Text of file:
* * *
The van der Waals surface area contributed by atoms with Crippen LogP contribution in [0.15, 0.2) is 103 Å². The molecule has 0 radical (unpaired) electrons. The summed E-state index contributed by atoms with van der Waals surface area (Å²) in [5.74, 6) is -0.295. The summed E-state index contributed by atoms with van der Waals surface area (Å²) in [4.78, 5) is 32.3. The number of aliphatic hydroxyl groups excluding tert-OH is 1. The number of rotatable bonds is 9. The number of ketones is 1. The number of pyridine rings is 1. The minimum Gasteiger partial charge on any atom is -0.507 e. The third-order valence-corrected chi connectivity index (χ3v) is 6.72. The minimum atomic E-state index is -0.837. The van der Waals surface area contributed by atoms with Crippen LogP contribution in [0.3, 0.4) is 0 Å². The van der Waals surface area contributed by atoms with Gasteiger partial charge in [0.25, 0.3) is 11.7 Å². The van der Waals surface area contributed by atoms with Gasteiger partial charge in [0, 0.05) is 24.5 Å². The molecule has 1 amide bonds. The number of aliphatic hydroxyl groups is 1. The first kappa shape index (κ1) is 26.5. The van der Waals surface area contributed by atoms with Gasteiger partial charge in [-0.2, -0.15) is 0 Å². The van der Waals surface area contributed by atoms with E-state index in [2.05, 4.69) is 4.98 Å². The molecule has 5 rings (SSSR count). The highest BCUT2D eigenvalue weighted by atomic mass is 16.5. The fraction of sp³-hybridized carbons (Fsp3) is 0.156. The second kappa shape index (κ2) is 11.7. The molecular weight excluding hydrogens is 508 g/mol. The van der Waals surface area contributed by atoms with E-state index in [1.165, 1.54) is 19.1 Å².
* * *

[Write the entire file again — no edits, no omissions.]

The van der Waals surface area contributed by atoms with Crippen LogP contribution in [0.15, 0.2) is 103 Å². The molecule has 0 radical (unpaired) electrons. The summed E-state index contributed by atoms with van der Waals surface area (Å²) in [5.74, 6) is -0.295. The summed E-state index contributed by atoms with van der Waals surface area (Å²) in [4.78, 5) is 32.3. The number of aliphatic hydroxyl groups excluding tert-OH is 1. The number of rotatable bonds is 9. The number of ketones is 1. The number of pyridine rings is 1. The minimum Gasteiger partial charge on any atom is -0.507 e. The third-order valence-corrected chi connectivity index (χ3v) is 6.72. The minimum atomic E-state index is -0.837. The van der Waals surface area contributed by atoms with Crippen LogP contribution in [0.3, 0.4) is 0 Å². The van der Waals surface area contributed by atoms with Gasteiger partial charge in [0.25, 0.3) is 11.7 Å². The van der Waals surface area contributed by atoms with Gasteiger partial charge in [0, 0.05) is 24.5 Å². The molecule has 1 amide bonds. The number of aliphatic hydroxyl groups is 1. The first kappa shape index (κ1) is 26.5. The van der Waals surface area contributed by atoms with Gasteiger partial charge in [-0.2, -0.15) is 0 Å². The van der Waals surface area contributed by atoms with E-state index in [2.05, 4.69) is 4.98 Å². The molecule has 5 rings (SSSR count). The highest BCUT2D eigenvalue weighted by atomic mass is 16.5. The fraction of sp³-hybridized carbons (Fsp3) is 0.156. The second kappa shape index (κ2) is 11.7. The molecular weight excluding hydrogens is 508 g/mol. The van der Waals surface area contributed by atoms with E-state index in [1.165, 1.54) is 19.1 Å².